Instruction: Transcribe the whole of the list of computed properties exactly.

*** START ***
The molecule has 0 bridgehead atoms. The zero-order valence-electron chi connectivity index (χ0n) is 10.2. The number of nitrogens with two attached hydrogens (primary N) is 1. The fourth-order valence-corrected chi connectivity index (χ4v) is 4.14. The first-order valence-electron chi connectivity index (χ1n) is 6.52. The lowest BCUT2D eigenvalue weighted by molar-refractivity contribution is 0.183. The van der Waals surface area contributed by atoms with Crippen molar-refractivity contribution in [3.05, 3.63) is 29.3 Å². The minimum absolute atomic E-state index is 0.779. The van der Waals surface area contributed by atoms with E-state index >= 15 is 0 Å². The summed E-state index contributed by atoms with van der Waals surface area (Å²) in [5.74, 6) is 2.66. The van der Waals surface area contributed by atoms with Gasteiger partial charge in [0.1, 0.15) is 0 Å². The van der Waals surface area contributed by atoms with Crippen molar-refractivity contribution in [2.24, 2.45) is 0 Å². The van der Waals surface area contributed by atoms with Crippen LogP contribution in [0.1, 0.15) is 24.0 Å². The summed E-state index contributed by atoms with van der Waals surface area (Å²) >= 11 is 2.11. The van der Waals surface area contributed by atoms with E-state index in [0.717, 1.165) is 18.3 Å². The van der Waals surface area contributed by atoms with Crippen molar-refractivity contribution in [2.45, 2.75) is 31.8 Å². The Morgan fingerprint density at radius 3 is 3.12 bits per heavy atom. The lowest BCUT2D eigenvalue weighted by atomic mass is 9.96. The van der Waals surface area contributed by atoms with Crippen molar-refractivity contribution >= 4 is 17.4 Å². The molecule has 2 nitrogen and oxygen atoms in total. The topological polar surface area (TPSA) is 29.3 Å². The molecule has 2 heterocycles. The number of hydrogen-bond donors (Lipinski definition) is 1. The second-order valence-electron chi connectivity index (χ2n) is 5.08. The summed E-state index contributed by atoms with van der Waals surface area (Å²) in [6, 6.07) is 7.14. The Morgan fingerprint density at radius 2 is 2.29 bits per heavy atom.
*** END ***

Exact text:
The molecule has 0 bridgehead atoms. The zero-order valence-electron chi connectivity index (χ0n) is 10.2. The number of nitrogens with two attached hydrogens (primary N) is 1. The fourth-order valence-corrected chi connectivity index (χ4v) is 4.14. The first-order valence-electron chi connectivity index (χ1n) is 6.52. The lowest BCUT2D eigenvalue weighted by molar-refractivity contribution is 0.183. The van der Waals surface area contributed by atoms with Crippen molar-refractivity contribution in [3.05, 3.63) is 29.3 Å². The minimum absolute atomic E-state index is 0.779. The van der Waals surface area contributed by atoms with E-state index >= 15 is 0 Å². The summed E-state index contributed by atoms with van der Waals surface area (Å²) in [5.74, 6) is 2.66. The van der Waals surface area contributed by atoms with Gasteiger partial charge in [0.1, 0.15) is 0 Å². The van der Waals surface area contributed by atoms with Crippen molar-refractivity contribution in [2.24, 2.45) is 0 Å². The van der Waals surface area contributed by atoms with Crippen LogP contribution in [0.1, 0.15) is 24.0 Å². The summed E-state index contributed by atoms with van der Waals surface area (Å²) >= 11 is 2.11. The van der Waals surface area contributed by atoms with E-state index in [0.717, 1.165) is 18.3 Å². The van der Waals surface area contributed by atoms with Crippen molar-refractivity contribution in [2.45, 2.75) is 31.8 Å². The Morgan fingerprint density at radius 3 is 3.12 bits per heavy atom. The lowest BCUT2D eigenvalue weighted by atomic mass is 9.96. The van der Waals surface area contributed by atoms with Crippen molar-refractivity contribution >= 4 is 17.4 Å². The molecule has 2 nitrogen and oxygen atoms in total. The topological polar surface area (TPSA) is 29.3 Å². The molecule has 2 heterocycles. The number of hydrogen-bond donors (Lipinski definition) is 1. The second-order valence-electron chi connectivity index (χ2n) is 5.08. The summed E-state index contributed by atoms with van der Waals surface area (Å²) in [6, 6.07) is 7.14. The Morgan fingerprint density at radius 2 is 2.29 bits per heavy atom.